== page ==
From pv magazine International
Researchers from the Madurai Kamaraj University in India have claimed pouch lamination – of the sort routinely used to strengthen documents by sealing them in a sturdy plastic covering – could be used to encapsulate solar cells.
The scientists say a solar cell they laminated in such fashion offered better ultraviolet (UV) photon absorption than devices treated with a polymer surface coating.
The research ignored factors such as durability and cost, to focus exclusively on the technical viability of deploying such a rapid, low-cost encapsulant technique for testing at laboratory level. “The ultimate advantage of this technique would be its simplicity compared to traditional lamination, which is tedious and energy consuming,” research co-author Vasu Veerapandy told pv magazine. “It can be performed using a tabletop pouch lamination machine which any laboratory can afford.”
The researchers encapsulated a 3cm2 textured polycrystalline square solar PV wafer using a pouch laminator and compared its performance with that of a device coated with polymethyl methacrylate (PMMA).
“The cell’s diffuse reflectance with the encapsulant exhibits better photon absorption in the UV region, which is verified from improved external quantum efficiency,” the researchers wrote.
The group said, the encapsulated cell lost a small percentage of visible photons but electrical performance was not affected. “On the other hand, the PMMA-coated cells showed an outstanding photon-to-electron conversion but [that] did not result in effective charge collection,” the academics stated.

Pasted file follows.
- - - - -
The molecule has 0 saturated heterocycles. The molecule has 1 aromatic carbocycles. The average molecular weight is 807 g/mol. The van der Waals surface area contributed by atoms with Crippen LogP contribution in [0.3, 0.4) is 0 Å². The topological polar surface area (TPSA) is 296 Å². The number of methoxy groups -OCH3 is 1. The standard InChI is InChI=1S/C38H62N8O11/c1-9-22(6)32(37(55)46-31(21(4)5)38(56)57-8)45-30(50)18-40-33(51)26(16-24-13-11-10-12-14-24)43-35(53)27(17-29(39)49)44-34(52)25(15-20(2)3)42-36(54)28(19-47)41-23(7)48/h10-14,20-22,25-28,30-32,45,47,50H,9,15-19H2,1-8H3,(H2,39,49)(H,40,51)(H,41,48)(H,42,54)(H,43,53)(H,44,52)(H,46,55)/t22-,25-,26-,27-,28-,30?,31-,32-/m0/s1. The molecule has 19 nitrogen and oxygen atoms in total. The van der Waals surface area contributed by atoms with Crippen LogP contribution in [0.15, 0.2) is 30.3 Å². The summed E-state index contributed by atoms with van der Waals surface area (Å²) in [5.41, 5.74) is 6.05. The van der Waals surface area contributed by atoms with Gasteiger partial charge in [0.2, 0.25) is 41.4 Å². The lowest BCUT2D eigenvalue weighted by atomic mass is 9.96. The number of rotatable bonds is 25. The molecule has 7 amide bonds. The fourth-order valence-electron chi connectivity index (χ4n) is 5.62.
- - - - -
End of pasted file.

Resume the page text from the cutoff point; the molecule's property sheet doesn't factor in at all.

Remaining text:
“We concluded that encapsulation through small scale pouch lamination would be a better passive approach [for] lab scale experimental simulation of module performance [using] a cell, than a polymer surface coating, which affects electrical properties of the solar cells,” said Veerapandy.
The research co-author said the type of lamination required can be achieved for the price of laminating an identity card. “So it won’t add any prominent cost to the device fabrication,” the academic said. “The percentage of breakage is minimal if the tabbing [is] kept flat, without crumples.”
The researchers suggested the lamination method could reduce the cost of using solar energy to power small scale research work on microbial decontamination, bioinstrumentation and using photometric systems for enzymatic nitrate quantification and water quality, or for solar-powered waste recycling.
“The results of this study are promising and indicate a need for future work,” said Veerapandy. “The approach used in this study should be used on other PV materials to ensure that the results can be generalized and are not only valid for crystalline silicon.”
The research co-author said the lamination approach could be further compared with polymers used for front, rear and sandwich coatings and the technique could be tested for durability and under UV-accelerated conditions.
The pouch lamination method was presented in the paper Demonstration of a simple encapsulation technique for prototype silicon solar cells, and published on the ScienceDirect website.
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